The city has a reputation for its many coffee shops, called warkop (from warung kopi). In 2002, Petrokimia Putra (owned by PT Petrokimia Gresik), a soccer club from Gresik, has one national league title.

AdministrationEdit

The Gresik Regency was divided at 2010 into eighteen kecamatan (district), tabulated below with their 2010 Census population.[5]

  • Wringinanom (65,411)
  • Driyorejo (120,149)
  • Kedamean (66,715)
  • Menganti (119,278)
  • Cerme (69,217)
  • Benjeng (57,336)
  • Balongpanggang (49,035)
  • Duduksampeyan (43,783)
  • Kebomas (106,259)
  • Gresik (76,594)
  • Manyar (109,949)
  • Bungah (57,689)
  • Sidayu (40,650)
  • Dukun (54,384)
  • Panceng (39,535)
  • Ujungpangkah (41,828)
  • Sangkapura (45,755)
  • Tambak (24,475)

Sangkapura and Tambak districts together constitute the island of Bawean, lying to the north of Madura but administratively a part of Gresik Regency.

IndustryEdit

A large number of industries have established themselves in Gresik, mainly supporting agriculture and agricultural machinery. A lot of home-based industry exists, making caps (songkoks), bags, etc.

One of the largest factories in Gresik are PT. Semen Gresik (Gresik Portland Cement) and PT Petrokimia Gresik. PT. Semen Gresik, the largest cement factory in Indonesia, supplies 41% of the Indonesian market. While PT Petrokimia Gresik, the most complete fertilizer producer in Indonesia, supplies 50% of national subsidized fertilizers.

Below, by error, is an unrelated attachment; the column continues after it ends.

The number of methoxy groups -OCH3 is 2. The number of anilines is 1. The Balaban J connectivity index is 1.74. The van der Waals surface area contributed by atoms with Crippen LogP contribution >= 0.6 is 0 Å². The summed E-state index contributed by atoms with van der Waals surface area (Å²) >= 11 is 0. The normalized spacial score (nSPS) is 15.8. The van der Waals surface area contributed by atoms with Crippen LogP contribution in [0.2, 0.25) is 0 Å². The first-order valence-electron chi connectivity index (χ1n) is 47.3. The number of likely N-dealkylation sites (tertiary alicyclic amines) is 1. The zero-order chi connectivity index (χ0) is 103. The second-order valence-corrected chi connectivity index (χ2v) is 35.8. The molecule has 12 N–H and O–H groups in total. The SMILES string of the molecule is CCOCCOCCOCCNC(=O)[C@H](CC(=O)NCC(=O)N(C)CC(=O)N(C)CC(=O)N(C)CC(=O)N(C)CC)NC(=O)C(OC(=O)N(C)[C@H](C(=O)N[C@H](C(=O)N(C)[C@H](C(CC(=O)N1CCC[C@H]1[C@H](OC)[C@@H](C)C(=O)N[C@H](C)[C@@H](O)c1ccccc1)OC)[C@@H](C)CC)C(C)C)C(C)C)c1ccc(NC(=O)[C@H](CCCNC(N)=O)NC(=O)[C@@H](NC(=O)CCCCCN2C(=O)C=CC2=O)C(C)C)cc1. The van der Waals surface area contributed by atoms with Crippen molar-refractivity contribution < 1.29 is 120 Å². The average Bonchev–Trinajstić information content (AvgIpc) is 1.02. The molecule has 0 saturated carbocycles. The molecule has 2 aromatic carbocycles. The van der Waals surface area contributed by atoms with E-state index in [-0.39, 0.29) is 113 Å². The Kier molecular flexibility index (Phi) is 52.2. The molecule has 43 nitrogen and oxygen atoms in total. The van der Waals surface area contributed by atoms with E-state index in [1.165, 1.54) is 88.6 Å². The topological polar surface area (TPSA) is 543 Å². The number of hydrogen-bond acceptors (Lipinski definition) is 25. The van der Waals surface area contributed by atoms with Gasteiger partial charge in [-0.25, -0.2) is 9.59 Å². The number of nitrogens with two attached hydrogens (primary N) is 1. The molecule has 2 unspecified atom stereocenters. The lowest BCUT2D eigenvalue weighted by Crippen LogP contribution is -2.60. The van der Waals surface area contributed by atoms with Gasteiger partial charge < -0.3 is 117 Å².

ClimateEdit

Gresik has 44-88% of humidity. The maximum humidity is 88% and the average humidity is 58%. The wind velocity of Gresik is within the range of 0–18 km/hour. The maximum wind velocity is 18 km/hour and the average is 12.6 km/hour. The temperature of this City is within the range of 23 °C-35 °C with the average temperature is 28.5 °C.

Climate data for Gresik, Gresik Regency (elevation 10 m or 33 ft)
Month Jan Feb Mar Apr May Jun Jul Aug Sep Oct Nov Dec Year
Average high °C (°F) 30.7
(87.3)
30.8
(87.4)
31
(88)
31.6
(88.9)
31.7
(89.1)
31.5
(88.7)
31.1
(88.0)
31.8
(89.2)
32.4
(90.3)
33.2
(91.8)
33.1
(91.6)
31.4
(88.5)
31.7
(89.1)
Daily mean °C (°F) 27.2
(81.0)
27.2
(81.0)
27.2
(81.0)
27.6
(81.7)
27.5
(81.5)
27
(81)
26.6
(79.9)
26.9
(80.4)
27.5
(81.5)
28.6
(83.5)
28.7
(83.7)
27.6
(81.7)
27.5
(81.5)
Average low °C (°F) 23.8
(74.8)
23.6
(74.5)
23.5
(74.3)
23.7
(74.7)
23.4
(74.1)
22.6
(72.7)
22.1
(71.8)
22.1
(71.8)
22.7
(72.9)
24.1
(75.4)
24.3
(75.7)
23.9
(75.0)
23.3
(74.0)
Average precipitation mm (inches) 300
(11.8)
267
(10.5)
263
(10.4)
169
(6.7)
123
(4.8)
63
(2.5)
37
(1.5)
18
(0.7)
23
(0.9)
52
(2.0)
129
(5.1)
242
(9.5)
1,686
(66.4)
Average relative humidity (%) 82.3 82.8 83.2 80.1 79 76 73.4 70.5 68.7 68.7 73 79.3 76.4
Source #1: Climate-Data.org (temp & precip)[6]
Source #2: Weatherbase (humidity)[7]

ReferencesEdit

  1. ^ Raffles, Thomas Stamford (1817). The History of Java: In Two Volumes. Black, Parbury, and Allen : and John Murray.
  2. ^ Buku Potensi Pariwisata dan Produk Unggulan Jawa Timur, 2009
  3. ^ a b "Pemerintah Kabupaten Gresik - Sejarah". gresikkab.go.id (in Indonesian). Retrieved 2019-03-25.
  4. ^ Ricklefs, M.C. (1991). A History of Modern Indonesia since c. 1300 (2nd ed.). London: MacMillan. p. 39. ISBN 0-333-57689-6.
  5. ^ Biro Pusat Statistik, Jakarta, 2011.
  6. ^ "Climate: Gresik, Gresik Regency". Climate-Data.org. Retrieved 25 March 2019.
  7. ^ "Gresik, Indonesia". Weatherbase. Retrieved 25 March 2019.

Further readingEdit

External linksEdit